He was an old farmer. The days of making war were over, yet he knew that he could still wield his great-grandfather's sword with more pure, exquisite
skill than any of the young men who'd been styling themselves "knights" these days. He was old, that was true, but he'd been anointed by the King himself, and he still knew - no, he was absolutely certain!
- he could still swing his sword with more assured grace than that with which he tilled his soy
His modestly complicitous sons simultaneously praised and berated him whever they would tell stories of the zealous, legendary knight he was. He did not know if he was being served a backhanded compliment some days, or if the praise he received was for true.
His weapons and armor were kept inside, near a warm fire, easy to notice even from the front door. Travellers stopping in for a meal (of these there were many; the old knight's hospitality had also weaved its way into the legends that the old man scarcely believed) would always notice his great-grandfather's sword above the mantel, its place of honour. The traveller would ask him, by all the gods, is that the greatsword Caliban, Slayer of the Scarlet Prince, and he would be forced to affirm it, indeed, that is the sword. In truth, he would much sooner avoid reliving tales of king and country, preferring instead to regale his guests with tales he'd heard as a boy, tales of dragons and kingdoms of beauty.
Nevertheless, he was a gracious host, and would call his sons in from the field to recount his own stories of warring and whoring and thrones. It never failed - he would nod in the right places, laugh at a friendly jape, or laugh at the tendency his sons had to embellish small details to tell the stories in a more positive, more interesting light. As always, he would say, Aye, that was me, and that is the very sword you see above my mantel.
After sufficient wine, and only after etiquette allowed, he would close the door on his suit and armor, and gaze emptily upon his soy fields. It was a fulfilling life. Still, not a day passed that he did not long for living: the clatter of hoof, the clash of steel, and the trumpeting of warhorns appealed to him. He knew that he enjoyed almost nothing more than preparing a good table for good friends, but his sons always molested the proceedings, deeming it necessary to bring in strange, outlandish foods to supper. His eldest son had taken a liking to a strange dish from the far lands called "pizza", and was of a mind to eat it once a week. The same son would find the same uneaten pizza in his father's place in the morning, when he rose to break his fast. The old man had nothing to do with new foods.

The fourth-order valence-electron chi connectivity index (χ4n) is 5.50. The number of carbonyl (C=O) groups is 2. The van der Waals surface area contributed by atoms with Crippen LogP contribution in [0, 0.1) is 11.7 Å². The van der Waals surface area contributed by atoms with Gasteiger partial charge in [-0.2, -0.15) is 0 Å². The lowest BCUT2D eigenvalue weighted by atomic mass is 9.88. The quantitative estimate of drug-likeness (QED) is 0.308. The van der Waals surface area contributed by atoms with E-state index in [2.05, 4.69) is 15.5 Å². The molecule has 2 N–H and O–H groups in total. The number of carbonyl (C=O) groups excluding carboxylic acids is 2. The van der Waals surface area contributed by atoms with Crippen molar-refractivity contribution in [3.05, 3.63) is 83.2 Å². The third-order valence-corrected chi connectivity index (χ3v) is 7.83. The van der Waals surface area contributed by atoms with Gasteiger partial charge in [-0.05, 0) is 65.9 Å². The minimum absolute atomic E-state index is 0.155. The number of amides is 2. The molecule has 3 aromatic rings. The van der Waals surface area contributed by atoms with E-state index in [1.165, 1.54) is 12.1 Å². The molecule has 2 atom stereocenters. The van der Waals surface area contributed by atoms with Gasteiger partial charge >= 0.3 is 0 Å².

But when the summer days grew so long that there was scarcely three hours of night, he would stand as straight as an arrow, gazing without seeing his fields, his mind hearkening back to the days of glory. Pizza would never do - great hunks of meat and cheese and bread, and large, stinking jugs of dark, eye-watering ale. Now there was food! And what better food to have after a day of hard work, be it cutting down fields, or cutting down men! Embittered by such thoughts, the old man glanced over his shoulder at the heavy oaken door of his modestly palatial house. His soy fields fled from his mind: all that remained was the urge to fly through the forests atop a horse, any horse, with only his sword and armor as company. There were inns and taverns along any and all roads, and he was well-known. He could still command. He knew it in his heart. Perhaps the days of being in the midst of battle were done - but that did not mean he had to relegate himself to a life of emptiness and small talk. Why do that, when he could just as easily command a force of freeriders into battle, and be so close to the battle that he could smell the blood and sweat of men?
He did not want to dishonor the importance and fierce beauty of his great-grandfather's sword by leaving it to become a relic, a souvenir from times long past. Gods be damned, he was a knight, and though he was old, his mind was still as sharp as his blade, and he was strong enough of voice and body to wear his armor and become the knight he once was. Seeing the old farmer, his sons would call it lunacy that he would show a desire to wear his armor, and to sheathe his sword again.
He shoved open the door, and went inside to stare at his sword. Taking it down from the mantel was like coming home after a long journey in a strange land. He closed the door on his soy fields, and began to search his house for his armor.